According to Steven Coyle, TRANSCOM director of BRAC transformation, the move brings the command a savings of $1.2 billion and required $130 million in improvements and upgrades to current command facilities. The upgrades include a new fusion center that will synchronize TRANSCOM’s global strategic mobility operations and house the Joint Distribution Process and Analysis Center. The headquarters is also home to the new Joint Intelligence Operations Center for Transportation, which will provide in-depth intelligence analysis for the Fusion Center. The intelligence center is housed in a $20 million addition funded by the Defense Intelligence Agency.
The Acquisition Center of Excellence is also a part of the new headquarters and incorporates the commercial contract activities of TRANSCOM, AMC, and SDDC. AMC’s and SDDC’s contracting functions were previously consolidated and have proven successful. A joint billing center will also improve support by consolidating comptroller billing and collection activities.
Other additions to the expanding TRANSCOM campus include upgrades and reconfigurations to Scott Air Force Base to house the AT21 [Agile Transportation for the 21st Century] Enterprise Integration Laboratory. In fiscal year 2012, the Global Patient Movement Requirements Center and the Defense Transportation Coordination Initiative Office/Distribution Portfolio Management branch will relocate to the campus from leased facilities off base.
Agency Renames Units
to Highlight Unity
of Logistics Mission
Navy Vice Admiral Alan Thompson, the director of the Defense Logistics Agency (DLA), announced an initiative in July designed to create unity among DLA logistics unites. The plan, called “We Are DLA,” is a unified, single-agency approach that unites agency segments regardless of their geographic location and mission. Under the plan, DLA units will assume the following new names:
Army Training and Doctrine Command (TRADOC) Pamphlet 525–3–1, The United States Army Operating Concept, published in August, explains how to comply with and execute guidance from the Army Capstone Concept. The pamphlet serves as a bridge between the capstone concept and the warfighting functional concepts. It will also guide revisions to Army doctrine, organization, training, materiel, leadership and education, personnel, and facilities (DOTMLPF) from 2016 to 2028. These changes will be needed in order for the Army to function in a challenging environment with joint, interagency, intergovernmental, and multinational partners, who will be key players in future warfare.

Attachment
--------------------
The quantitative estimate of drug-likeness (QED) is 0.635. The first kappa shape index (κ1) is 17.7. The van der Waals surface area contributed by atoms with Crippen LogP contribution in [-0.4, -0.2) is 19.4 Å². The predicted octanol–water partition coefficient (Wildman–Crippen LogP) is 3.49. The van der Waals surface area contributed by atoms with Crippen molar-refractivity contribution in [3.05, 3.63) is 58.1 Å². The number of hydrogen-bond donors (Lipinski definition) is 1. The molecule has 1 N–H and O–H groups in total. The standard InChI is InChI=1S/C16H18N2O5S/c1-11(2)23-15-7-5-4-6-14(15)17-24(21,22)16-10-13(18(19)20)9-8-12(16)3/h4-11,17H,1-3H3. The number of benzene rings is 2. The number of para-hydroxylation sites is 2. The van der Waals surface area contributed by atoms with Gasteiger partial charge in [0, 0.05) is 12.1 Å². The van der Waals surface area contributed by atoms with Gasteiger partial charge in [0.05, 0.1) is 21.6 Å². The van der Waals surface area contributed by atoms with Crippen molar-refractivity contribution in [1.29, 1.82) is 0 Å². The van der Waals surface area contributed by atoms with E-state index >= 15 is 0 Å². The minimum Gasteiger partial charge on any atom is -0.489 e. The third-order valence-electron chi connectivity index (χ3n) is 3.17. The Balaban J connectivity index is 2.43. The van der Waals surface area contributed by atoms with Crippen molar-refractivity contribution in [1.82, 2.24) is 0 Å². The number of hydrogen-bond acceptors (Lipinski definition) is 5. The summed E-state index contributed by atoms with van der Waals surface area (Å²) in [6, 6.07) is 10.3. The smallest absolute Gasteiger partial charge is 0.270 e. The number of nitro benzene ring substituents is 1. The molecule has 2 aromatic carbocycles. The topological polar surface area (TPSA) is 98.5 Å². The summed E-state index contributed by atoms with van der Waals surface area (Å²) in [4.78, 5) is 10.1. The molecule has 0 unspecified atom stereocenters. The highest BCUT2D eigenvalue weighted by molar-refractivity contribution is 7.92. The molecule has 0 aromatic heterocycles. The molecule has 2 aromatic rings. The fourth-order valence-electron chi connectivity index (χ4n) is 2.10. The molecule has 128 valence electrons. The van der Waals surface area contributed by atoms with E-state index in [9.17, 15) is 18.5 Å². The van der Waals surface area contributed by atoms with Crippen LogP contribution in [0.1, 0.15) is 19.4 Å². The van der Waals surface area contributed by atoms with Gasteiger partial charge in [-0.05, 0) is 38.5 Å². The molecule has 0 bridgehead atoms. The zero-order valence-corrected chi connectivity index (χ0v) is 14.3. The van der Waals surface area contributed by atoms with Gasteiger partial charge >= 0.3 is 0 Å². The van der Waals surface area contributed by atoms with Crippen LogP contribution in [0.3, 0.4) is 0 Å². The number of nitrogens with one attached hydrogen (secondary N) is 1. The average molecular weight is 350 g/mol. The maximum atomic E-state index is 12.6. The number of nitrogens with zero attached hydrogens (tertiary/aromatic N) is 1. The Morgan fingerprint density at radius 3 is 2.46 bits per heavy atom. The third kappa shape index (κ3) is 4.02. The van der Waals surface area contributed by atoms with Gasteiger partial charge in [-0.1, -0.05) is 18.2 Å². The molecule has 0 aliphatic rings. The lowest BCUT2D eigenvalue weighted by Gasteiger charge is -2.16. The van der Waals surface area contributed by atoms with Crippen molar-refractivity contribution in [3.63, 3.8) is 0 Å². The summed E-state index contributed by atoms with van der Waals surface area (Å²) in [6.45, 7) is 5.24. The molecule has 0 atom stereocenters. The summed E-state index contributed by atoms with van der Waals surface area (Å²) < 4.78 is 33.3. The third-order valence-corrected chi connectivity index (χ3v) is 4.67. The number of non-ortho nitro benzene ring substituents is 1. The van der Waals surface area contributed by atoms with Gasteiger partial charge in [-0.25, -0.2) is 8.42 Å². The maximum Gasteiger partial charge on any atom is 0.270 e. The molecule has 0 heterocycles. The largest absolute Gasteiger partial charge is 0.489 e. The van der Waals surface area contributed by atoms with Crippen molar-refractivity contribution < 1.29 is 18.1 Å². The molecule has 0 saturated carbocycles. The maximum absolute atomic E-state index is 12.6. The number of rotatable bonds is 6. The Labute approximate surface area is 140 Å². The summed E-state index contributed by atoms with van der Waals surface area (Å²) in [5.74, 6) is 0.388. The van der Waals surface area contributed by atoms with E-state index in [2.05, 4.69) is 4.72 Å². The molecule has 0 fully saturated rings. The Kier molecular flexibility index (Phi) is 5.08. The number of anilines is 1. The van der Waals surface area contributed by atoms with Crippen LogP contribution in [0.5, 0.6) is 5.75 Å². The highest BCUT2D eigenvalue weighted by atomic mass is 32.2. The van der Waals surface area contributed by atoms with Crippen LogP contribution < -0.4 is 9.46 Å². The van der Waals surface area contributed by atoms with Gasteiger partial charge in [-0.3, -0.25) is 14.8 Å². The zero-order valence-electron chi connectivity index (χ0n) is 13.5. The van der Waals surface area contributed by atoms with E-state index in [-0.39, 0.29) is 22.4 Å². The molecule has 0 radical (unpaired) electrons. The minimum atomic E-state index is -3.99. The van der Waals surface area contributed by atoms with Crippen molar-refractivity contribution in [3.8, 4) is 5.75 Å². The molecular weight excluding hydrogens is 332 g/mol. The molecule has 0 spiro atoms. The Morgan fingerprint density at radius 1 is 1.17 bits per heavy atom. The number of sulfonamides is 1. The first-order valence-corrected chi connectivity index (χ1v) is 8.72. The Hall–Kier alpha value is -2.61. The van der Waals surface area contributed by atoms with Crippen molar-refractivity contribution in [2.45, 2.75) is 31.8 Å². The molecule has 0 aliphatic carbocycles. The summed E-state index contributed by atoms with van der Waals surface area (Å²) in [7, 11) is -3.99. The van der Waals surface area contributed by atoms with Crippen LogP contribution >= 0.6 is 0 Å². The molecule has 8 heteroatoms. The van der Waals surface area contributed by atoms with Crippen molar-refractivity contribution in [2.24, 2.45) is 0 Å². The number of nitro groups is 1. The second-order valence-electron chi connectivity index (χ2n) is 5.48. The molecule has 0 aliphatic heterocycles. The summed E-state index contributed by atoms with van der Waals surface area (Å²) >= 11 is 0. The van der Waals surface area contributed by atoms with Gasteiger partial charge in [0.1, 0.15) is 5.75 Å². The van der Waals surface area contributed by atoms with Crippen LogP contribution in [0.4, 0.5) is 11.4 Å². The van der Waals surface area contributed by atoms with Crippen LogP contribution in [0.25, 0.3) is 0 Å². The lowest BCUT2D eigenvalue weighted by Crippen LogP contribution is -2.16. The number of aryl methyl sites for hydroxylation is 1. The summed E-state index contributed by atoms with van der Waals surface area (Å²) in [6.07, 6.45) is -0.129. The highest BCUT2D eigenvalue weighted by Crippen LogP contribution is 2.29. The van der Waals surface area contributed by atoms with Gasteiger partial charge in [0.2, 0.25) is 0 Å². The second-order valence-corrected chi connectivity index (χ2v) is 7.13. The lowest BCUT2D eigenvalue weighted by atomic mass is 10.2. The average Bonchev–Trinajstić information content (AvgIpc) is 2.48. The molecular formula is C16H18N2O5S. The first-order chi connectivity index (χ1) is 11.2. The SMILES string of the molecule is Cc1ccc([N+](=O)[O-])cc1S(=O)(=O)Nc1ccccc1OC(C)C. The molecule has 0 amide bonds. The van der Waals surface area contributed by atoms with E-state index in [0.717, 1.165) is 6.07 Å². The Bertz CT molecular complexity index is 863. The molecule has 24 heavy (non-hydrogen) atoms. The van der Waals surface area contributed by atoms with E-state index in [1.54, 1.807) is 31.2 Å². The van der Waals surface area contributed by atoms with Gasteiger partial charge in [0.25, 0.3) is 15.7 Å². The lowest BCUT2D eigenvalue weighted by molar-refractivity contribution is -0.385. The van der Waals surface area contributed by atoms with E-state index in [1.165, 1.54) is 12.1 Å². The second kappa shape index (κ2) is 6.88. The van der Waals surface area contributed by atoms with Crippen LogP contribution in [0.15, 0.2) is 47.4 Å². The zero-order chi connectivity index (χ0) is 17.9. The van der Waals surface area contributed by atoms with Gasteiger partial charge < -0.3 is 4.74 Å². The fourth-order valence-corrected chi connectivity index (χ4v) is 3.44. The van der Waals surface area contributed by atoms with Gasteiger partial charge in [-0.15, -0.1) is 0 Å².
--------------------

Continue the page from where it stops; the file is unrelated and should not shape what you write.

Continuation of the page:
The pamphlet is available at the TRADOC website at www.tradoc.army.mil/tpubs/
Defense Working Group on Nondestructive Testing
The 58th Defense Working Group on Nondestructive Testing (DWGNDT) will meet from 7 to 9 December in Fort Worth, Texas. This year’s event is hosted by the Air Force Nondestructive Inspection Program Office at Tinker Air Force Base, Oklahoma.
The DWGNDT is a meeting of engineers, scientists, technicians, and managers from U.S. commands and Government activities responsible for the development and application of nondestructive testing methods in research, engineering, maintenance, and quality assurance. All participants must be U.S. citizens. For more information or to register, visit the DWGNDT website at www.dwgndt.org.
Defense Logistics and Defense Logistics Medical
This year, Worldwide Business Research will hold its Defense Logistics Medical conference as part of Defense Logistics 2010 from 30 November to 3 December in Arlington, Virginia.
The focus of Defense Logistics Medical is the improvement of medical logistics processes to ensure timely delivery of medical support to the warfighter. The conference will highlight cold-chain storage and transportation and end-to-end supply chain management challenges for the Army, Marine Corps, and Navy communities.
Defense Logistics will concentrate on adapting to a new budget environment without sacrificing support to the warfighter. For more information
or to register, visit the conference website, www.defenselog.com.